Rising Achievement Shows Government Reaching Every Student
TORONTO, March 19 /CNW/ - Ontario students are set for a fourth year of
rising achievement, thanks to the McGuinty government's significant investment
in our schools, Education Minister Kathleen Wynne announced today.
"Our students are doing better because of our ambitious program of
education investment and reform," said Wynne. "Funding for the next school
year reinforces our strategy with new resources and a funding formula that
reflects the changing needs of our schools."
In order for school boards to have more time to plan, the government
announced funding as early as possible in the year. The government's education
investment of $18.3 billion in 2007-08 is an increase of $781 million over
last year. Since 2002-03, funding has increased by $3.5 billion - a 24 per
cent increase, or the equivalent of a $2,000 increase per student.
The government's commitment and investments in education in Ontario's
publicly funded schools are paying off for students:
- Scores are up: Over the last four years, more students in Grades 3
and 6 are doing better at reading, writing and math - their results
in provincial tests have improved by 10 percentage points. As well,
more Grade 9 students are meeting the standard on the applied and
academic math tests - up 14 and 5 percentage points, respectively.
Furthermore, the number of Grade 10 students passing the literacy
test is up 12 percentage points.
- Graduation rates are up: Over the past two years, the rate has
increased from 68 to 73 per cent - meaning 12,000 more students now
have a diploma and are better prepared for the future. Early
indicators show that more Grade 9 and 10 students are completing all
of their courses and are on track to graduate.
- Class sizes are smaller: Almost all students in junior kindergarten
to Grade 3 are learning in classes of 23 or fewer students - 65 per
cent are in classes of 20 or fewer - and getting more individual
The government has listened to school boards and made changes to
education funding that address the system's needs. In response, and to
continue supporting higher student achievement, new funding will be allocated
to support these further changes to the education funding formula. Highlights
include three new grants to provide targeted funding to schools and students
identified by our education partners:
- Program Enhancement Grant: to support arts, music, physical education
and outdoor education activities that provide students with a well-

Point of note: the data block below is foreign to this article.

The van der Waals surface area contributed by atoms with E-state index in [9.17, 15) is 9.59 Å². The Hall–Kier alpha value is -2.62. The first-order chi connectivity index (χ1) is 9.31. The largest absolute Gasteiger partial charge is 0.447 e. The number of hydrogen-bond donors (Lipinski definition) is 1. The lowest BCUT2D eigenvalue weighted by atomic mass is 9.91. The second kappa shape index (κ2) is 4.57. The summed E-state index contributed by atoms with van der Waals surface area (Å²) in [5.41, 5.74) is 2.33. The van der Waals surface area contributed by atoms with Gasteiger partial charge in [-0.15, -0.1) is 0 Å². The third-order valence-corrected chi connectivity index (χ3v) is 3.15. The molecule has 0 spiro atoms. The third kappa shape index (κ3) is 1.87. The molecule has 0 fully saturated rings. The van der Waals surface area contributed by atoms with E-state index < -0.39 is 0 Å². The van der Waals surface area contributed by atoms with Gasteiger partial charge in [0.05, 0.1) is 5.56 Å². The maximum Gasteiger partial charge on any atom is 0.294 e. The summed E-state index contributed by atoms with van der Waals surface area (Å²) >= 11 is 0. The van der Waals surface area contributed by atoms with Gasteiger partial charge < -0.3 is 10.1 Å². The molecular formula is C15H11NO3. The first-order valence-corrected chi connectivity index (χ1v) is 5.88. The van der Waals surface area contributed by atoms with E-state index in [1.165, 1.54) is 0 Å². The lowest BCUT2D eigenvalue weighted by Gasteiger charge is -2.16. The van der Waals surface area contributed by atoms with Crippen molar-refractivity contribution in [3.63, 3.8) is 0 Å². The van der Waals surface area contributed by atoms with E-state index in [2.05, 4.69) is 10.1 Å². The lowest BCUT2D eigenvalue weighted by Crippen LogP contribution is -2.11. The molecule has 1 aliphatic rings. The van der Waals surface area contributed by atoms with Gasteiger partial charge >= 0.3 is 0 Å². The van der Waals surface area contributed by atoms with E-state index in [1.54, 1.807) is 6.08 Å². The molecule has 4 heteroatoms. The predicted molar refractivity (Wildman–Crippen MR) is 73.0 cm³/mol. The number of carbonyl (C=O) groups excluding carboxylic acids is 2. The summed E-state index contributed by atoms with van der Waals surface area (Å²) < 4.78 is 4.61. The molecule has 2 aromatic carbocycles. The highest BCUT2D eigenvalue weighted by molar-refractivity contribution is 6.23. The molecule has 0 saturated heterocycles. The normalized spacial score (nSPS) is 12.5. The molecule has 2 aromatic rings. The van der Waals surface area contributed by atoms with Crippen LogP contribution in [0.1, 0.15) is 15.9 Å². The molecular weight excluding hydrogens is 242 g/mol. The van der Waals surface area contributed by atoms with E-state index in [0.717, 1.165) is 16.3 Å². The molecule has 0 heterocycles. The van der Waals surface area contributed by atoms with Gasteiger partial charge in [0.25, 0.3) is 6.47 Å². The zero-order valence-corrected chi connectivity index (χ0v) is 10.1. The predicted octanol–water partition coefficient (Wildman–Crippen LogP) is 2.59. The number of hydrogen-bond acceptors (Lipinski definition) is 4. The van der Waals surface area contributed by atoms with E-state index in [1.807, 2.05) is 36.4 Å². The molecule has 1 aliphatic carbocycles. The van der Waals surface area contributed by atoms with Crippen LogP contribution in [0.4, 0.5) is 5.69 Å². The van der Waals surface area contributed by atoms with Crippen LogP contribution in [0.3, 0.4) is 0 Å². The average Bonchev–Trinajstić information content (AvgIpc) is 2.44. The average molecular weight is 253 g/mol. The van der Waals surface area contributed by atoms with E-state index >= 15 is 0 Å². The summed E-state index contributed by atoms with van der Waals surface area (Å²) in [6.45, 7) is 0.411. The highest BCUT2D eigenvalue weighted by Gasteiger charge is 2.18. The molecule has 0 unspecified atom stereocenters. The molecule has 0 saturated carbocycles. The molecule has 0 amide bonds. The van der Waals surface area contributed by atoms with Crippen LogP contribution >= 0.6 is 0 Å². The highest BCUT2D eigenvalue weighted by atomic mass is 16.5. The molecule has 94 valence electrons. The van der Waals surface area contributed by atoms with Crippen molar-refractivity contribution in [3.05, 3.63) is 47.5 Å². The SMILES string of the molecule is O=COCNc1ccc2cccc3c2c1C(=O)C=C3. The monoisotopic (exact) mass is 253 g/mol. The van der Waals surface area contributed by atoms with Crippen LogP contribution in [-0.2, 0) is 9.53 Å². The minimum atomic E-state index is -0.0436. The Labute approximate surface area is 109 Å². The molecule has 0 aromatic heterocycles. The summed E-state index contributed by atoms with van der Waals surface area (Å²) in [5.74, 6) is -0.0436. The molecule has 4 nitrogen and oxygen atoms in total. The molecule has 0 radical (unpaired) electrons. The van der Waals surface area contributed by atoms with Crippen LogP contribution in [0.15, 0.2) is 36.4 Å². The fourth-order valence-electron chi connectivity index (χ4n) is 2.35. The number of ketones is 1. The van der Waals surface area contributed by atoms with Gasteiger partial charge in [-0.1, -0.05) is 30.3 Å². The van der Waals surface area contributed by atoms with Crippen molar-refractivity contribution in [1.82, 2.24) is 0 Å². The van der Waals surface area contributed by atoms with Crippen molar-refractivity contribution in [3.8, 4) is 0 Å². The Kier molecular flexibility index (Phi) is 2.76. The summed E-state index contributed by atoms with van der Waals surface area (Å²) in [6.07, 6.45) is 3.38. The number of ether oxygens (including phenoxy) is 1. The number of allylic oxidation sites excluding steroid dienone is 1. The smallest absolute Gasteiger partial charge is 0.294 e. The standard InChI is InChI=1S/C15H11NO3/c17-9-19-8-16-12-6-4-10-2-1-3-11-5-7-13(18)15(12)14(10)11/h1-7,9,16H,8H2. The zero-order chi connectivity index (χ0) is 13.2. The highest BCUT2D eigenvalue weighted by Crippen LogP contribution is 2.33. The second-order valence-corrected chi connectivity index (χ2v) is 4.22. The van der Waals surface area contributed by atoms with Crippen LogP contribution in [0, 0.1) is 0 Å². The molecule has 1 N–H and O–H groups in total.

rounded educational experience
- Supported Schools Allocation: to ensure schools in small communities
with low or declining enrolments remain viable
- First Nations, Métis and Inuit Education Supplement: to provide
enhanced support for aboriginal students.
Since 2003, the McGuinty government has made 10 significant improvements
to how funding is delivered through the funding formula. Those improvements
continue in 2007-08 with the additional three grants and funding for the
- 1,900 new primary class size, elementary specialist and student
- Three per cent salary increase for all staff
- Additional support for special education
- Additional support for rising transportation and utility costs
- Targeted support for French-language boards
"This government's record of improving the funding formula means students
around the province are getting better support now than they were four years
ago," said Wynne. "Now, our principals, teachers and education workers have
more of the tools they need to reach every student and help them to achieve
their full potential."
As in previous years, the government will also invest more than
$200 million in 2007-08 outside of the grants to support priorities such as
safe schools, literacy and numeracy and parent engagement.
"The last four years in Ontario's publicly funded education system have
seen a significant improvement in student outcomes, but we want to go even
further," said Wynne. "We will continue working with our education partners -
teachers, principals, other education staff, school boards, parents and
communities - and continue our focus to help all students reach their
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THREE NEW GRANTS ARE LATEST IMPROVEMENTS TO FUNDING FORMULA
Ontario's students deserve an education system that is the best in the
world. That's why the government is continually reviewing the funding formula
so it is as effective and responsive as possible to the changing needs of
students, teachers and school communities.
Improvements to our education funding formula are never "finished." As
the needs of students and communities change, the funding formula is refined
on an annual basis to meet those needs.
Since taking office, the McGuinty government has worked closely with the
education sector to make meaningful changes to the funding formula that help
improve student achievement and promote and maintain a stable learning
NEW REFORMS THIS YEAR
The McGuinty government has made 10 significant changes to the funding
formula since coming to office in 2003. Building on those improvements, the
McGuinty government is further refining the funding formula this year. Three
new grants have been created that will help school boards deliver improved
support to Ontario's students.
1. Program Enhancement Grant ($35 million)
The new Program Enhancement Grant reflects Ontario's commitment to
supporting a well-rounded education. This grant will support programs and
activities such as arts, music, physical education and outdoor education.
Boards may use this grant to fund or enrich existing programs or to offer new